MWC’s Sara Clements Analyzes How Florida Lawmakers are Addressing Reading Deficiencies in Schools

February 25, 2020

Pardon Our Dust

We recently launched this new site and are still in the process of updating some of our archived content. Some details of this article may be incomplete, links may be broken, and other elements may not display properly yet. We appreciate your patience and understanding.

In 2018, Florida lawmakers passed the Reading Scholarship Accounts, a program designed for public third- through fifth-grade students struggling in reading.

Sara Clements, vice president with McGuireWoods Consulting, breaks down how this program addresses reading deficiencies in Florida’s public schools in a Feb. 23 article for Florida Politics.

This first-of-its-kind scholarship provides parents with an account to spend on tutoring, summer and after-school literacy programs, instructional materials and curriculum to supplement their child’s education.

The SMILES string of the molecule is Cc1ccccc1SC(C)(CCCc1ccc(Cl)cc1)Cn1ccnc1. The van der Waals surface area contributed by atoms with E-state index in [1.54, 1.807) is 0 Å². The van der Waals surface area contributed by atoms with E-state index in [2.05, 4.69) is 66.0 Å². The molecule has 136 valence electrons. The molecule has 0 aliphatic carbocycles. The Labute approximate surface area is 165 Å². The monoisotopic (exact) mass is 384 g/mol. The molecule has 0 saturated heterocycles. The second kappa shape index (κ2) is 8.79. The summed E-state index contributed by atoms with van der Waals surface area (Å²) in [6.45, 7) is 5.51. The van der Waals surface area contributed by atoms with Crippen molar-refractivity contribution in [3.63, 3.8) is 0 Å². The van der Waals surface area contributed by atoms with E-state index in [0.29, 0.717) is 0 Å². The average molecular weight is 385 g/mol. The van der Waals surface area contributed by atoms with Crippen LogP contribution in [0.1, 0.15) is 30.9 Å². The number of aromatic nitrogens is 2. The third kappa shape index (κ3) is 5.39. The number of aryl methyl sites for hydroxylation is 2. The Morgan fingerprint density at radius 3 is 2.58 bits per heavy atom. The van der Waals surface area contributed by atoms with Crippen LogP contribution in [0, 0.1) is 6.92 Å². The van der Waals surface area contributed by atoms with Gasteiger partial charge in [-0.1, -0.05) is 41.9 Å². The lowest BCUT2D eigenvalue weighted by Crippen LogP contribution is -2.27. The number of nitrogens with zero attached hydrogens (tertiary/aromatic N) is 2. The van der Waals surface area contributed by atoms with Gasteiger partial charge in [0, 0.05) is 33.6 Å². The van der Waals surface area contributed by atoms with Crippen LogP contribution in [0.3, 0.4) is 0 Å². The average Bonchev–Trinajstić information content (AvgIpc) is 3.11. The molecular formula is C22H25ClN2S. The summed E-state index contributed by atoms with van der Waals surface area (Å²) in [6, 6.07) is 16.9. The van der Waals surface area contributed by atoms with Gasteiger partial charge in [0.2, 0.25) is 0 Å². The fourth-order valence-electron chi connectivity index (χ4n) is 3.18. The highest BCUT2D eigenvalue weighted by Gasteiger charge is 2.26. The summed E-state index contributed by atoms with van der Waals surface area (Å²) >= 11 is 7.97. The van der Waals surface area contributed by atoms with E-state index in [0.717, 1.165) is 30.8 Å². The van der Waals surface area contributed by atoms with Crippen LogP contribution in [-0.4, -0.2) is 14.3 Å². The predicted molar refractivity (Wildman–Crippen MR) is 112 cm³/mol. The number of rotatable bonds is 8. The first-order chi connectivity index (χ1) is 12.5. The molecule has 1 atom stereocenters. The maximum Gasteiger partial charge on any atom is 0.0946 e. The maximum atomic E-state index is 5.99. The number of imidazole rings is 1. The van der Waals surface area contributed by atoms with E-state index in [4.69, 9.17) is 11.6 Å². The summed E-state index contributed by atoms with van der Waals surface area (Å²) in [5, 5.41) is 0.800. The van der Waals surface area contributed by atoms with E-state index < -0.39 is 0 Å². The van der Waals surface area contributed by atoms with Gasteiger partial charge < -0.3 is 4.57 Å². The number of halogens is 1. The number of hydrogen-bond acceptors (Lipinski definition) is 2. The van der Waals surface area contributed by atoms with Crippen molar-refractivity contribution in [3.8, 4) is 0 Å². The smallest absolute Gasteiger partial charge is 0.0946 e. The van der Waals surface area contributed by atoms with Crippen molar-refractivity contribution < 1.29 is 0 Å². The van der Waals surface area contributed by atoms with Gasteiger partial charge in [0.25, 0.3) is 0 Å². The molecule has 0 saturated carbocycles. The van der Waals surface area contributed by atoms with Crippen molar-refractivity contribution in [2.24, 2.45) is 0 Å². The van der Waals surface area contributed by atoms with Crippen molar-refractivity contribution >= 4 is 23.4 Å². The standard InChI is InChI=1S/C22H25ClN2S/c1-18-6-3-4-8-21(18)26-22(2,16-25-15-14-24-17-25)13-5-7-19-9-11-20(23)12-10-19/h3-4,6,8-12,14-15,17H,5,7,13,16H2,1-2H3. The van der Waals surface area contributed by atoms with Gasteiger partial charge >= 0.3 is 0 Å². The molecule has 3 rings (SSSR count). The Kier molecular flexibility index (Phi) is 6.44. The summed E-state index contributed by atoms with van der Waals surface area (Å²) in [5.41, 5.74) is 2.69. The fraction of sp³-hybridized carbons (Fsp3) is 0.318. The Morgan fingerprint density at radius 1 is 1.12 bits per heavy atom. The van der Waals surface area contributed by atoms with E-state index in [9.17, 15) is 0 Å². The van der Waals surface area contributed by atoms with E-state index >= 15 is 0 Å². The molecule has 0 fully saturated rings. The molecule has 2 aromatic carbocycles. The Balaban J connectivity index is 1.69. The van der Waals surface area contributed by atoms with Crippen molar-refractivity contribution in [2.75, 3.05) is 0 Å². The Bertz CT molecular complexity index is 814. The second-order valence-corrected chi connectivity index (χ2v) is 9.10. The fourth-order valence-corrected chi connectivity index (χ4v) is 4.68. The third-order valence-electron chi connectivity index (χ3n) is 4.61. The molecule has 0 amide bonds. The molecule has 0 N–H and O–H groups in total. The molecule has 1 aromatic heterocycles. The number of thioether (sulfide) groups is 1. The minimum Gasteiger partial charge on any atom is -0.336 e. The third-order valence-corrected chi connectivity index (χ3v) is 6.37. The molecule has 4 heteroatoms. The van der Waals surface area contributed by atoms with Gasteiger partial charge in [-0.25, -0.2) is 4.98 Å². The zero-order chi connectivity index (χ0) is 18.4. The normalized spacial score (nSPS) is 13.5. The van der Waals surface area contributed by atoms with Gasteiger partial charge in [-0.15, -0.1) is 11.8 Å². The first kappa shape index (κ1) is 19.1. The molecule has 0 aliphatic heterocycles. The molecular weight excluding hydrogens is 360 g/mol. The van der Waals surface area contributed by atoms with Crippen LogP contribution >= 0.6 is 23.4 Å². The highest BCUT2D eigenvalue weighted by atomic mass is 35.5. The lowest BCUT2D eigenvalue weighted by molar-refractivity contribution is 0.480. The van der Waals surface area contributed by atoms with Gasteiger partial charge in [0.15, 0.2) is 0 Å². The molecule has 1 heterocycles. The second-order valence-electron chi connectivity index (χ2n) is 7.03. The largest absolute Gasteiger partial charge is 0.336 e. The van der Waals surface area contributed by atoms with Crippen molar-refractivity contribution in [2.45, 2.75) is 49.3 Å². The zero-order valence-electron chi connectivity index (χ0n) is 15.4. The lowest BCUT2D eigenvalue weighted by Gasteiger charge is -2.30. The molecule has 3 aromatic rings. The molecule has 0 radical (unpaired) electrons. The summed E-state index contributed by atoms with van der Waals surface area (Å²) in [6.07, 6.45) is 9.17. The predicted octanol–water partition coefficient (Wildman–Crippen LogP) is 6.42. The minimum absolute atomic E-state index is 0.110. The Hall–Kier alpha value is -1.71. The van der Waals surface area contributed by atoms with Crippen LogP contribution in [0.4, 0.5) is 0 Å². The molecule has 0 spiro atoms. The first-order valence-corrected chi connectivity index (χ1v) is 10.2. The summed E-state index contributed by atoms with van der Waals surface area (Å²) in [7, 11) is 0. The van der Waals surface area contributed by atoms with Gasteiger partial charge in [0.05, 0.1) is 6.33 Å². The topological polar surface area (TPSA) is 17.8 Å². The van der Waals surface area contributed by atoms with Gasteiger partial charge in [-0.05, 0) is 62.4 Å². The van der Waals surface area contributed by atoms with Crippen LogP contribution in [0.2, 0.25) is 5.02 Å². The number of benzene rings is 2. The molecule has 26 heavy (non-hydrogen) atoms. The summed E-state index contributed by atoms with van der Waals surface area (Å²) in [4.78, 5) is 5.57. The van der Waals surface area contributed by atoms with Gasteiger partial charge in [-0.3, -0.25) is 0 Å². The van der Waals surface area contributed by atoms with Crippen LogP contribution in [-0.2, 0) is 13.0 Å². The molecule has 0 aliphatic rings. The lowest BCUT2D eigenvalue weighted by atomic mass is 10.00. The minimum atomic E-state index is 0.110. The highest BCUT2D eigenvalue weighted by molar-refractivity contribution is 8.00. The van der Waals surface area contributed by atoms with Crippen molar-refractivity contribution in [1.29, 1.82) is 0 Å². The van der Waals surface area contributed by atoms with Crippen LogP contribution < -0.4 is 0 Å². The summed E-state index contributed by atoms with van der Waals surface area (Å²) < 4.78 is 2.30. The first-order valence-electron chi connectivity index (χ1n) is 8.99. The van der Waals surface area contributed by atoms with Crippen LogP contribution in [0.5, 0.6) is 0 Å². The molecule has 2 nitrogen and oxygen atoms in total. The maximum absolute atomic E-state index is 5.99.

In its first year, the program served 5,375 students. The account is modeled after what is known as an education savings account (ESA), nationally.

“Much like the health savings accounts or flexible spending accounts offered as part of many employee benefit plans, typical ESAs — like Empowerment Scholarship Accounts in Arizona and the Gardiner Scholarship Program in Florida — are intended to offset the costs of educational expenses for families who are looking for a customized education plan outside of the traditional school setting.” Clements said. “That typically means outside the school district — but not in this case. This ESA program is only available for kids in public schools.”

The scholarship helps both students and families, but has also extended to school districts.

“Innovative districts and even schools, can set up their own after school or summer intervention programs and recruit students to attend,” Clements said.